Smartphone App May Be Available To Test For Dengue As Well As Labs Can

Borgen Project

Dengue Fever comes from mosquitos and those who suffer from it don’t always know that they already have it. The patients need to go to a lab to get a blood test to see if they’ve been bitten by the dengue mosquito.

While dengue is perfectly curable, it continues to claim lives each year. Early detection here is key so that patients get the help they need immediately. And with the dawn of smartphones, app makers have been finding ways to make life easier.

What if there was an app that was reliable enough to test dengue? That would be extremely convenient and helpful. Nowadays, what’s most needed are accurate home testing kits that people could utilize to test for a wider range of illnesses. As for dengue, a new research shows that smartphone-powered tests are capable of testing for Dengue Fever.

A group of biomedical technology researchers from the University of Reading made use of a new diagnostic kit that they called Cygnus. This was designed to detect Dengue Fever with significantly better rates when compared to lateral flow testing kits.

The group had been working with academics and clinicians in Thailand. The entire team run a trial on the tests alongside already established alternatives. They discovered that the new tests showed 82 percent clinical sensitivity. They had won over the lateral flow testing that showed only 74 percent sensitivity. More importantly, they matched the hospital-based lab diagnostics with 83 percent sensitivity. Concurrently, these devices were designed to make 10 measurements. This allows the users to identify which one of the four different dengue virus types was behind the infection.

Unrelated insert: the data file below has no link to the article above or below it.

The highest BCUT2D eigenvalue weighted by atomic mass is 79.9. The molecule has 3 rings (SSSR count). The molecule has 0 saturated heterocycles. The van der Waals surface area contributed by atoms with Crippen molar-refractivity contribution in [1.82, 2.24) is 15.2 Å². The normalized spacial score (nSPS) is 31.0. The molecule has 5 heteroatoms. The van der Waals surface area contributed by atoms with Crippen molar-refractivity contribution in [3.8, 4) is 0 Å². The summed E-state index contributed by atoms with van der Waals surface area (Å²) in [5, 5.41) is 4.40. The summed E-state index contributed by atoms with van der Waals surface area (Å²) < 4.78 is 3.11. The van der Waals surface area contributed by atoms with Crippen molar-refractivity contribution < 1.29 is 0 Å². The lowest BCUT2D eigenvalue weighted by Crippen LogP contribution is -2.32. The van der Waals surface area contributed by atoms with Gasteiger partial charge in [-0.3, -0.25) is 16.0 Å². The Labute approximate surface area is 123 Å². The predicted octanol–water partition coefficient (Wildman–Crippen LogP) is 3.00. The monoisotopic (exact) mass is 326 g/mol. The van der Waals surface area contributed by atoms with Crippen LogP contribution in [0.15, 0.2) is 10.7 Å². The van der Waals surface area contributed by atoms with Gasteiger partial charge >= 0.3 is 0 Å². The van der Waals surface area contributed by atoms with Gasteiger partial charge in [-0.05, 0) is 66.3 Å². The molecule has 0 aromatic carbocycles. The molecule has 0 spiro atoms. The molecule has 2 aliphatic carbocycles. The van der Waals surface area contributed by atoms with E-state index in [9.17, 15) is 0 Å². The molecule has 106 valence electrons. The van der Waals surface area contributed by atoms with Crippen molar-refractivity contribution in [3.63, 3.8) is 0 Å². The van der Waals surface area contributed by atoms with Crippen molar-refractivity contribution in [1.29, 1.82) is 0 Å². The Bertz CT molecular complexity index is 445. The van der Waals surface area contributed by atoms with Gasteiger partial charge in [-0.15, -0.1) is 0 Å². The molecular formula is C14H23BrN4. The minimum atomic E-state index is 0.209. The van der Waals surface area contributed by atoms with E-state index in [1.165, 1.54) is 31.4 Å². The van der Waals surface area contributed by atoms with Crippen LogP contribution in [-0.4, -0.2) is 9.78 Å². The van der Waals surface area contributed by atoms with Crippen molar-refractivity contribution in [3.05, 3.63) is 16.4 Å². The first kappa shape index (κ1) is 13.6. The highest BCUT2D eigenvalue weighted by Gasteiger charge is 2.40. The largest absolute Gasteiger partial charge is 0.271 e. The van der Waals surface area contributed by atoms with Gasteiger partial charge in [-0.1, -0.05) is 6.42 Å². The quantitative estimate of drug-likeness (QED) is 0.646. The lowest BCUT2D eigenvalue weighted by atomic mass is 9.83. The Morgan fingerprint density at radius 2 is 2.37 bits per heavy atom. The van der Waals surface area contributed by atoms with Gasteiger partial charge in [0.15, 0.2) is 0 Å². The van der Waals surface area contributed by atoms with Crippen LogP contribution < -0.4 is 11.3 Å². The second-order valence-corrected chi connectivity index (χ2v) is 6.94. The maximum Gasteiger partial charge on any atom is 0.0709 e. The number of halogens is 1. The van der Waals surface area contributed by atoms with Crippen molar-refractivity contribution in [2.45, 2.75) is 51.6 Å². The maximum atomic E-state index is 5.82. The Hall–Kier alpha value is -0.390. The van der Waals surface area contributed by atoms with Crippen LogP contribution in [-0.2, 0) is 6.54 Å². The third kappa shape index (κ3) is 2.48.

Dr. Sarah Needs, Postdoctoral Research Associate in Microfluidic Antimicrobial Resistance Testing from the University of Reading was the paper’s lead author. She had shared, “The paper shows exciting potential for the use of the microfluidic ‘lab on a strip’ tests that can used in conjunction with a smartphone and are more powerful than LFT testing in this case. As well as being cheap to produce, the lab on a strip technology allows users to test many different targets at once in one single sample, so it could be useful to detect multiple diseases not just one.”


Lab Available on a Strip

The newest diagnostic test that was made for the research makes use of the ‘lab on a strip’ technology. This is capable to performing 10 or more tests with a very small amount of liquid sample such as the person’s blood, urine, or saliva.

The tests that were made for this research were specially developed to detect Dengue Fever. This is rather crucial because the disease affects an estimated 400 million cases per year. It’s true that most of the cases that happen are mild, but dengue infections can develop into further complications, which can be fatal as well. In fact, Dengue can be the most severe in the younger population. It’s also a very consequential health challenge that the world has dealt with.

Dr. Alexander Edwards, Associate Professor in Biomedical Technology at the University of Reading was the co-creator of the lab on a strip technology. She elaborated, “While some people might only recently learned of the trade-offs between home vs lab testing following Covid-19, in many parts of the world rapid lateral flow tests are used for a range of illnesses including dengue.”

She added, “With the Cygnus concept, we are tackling the biggest hurdle for home testing. How do you make something portable that can be cheaply mass produced while still matching laboratory test performance? By designing the microfluidic lab on a strip using mass-production melt-extrusion it is possible to scale up production and produce hundreds of thousands of tests. By recording results with smartphones, which are becoming ubiquitous, we have designed something that could be revolutionary for healthcare.”

It is with hope that this type of technology can soon be perfected and be made available to the public. This way, people who are exposed to the dengue mosquitos, can get the additional help that they so badly need and deserve.

The paper has already been published in PLOS Neglected Tropical Diseases.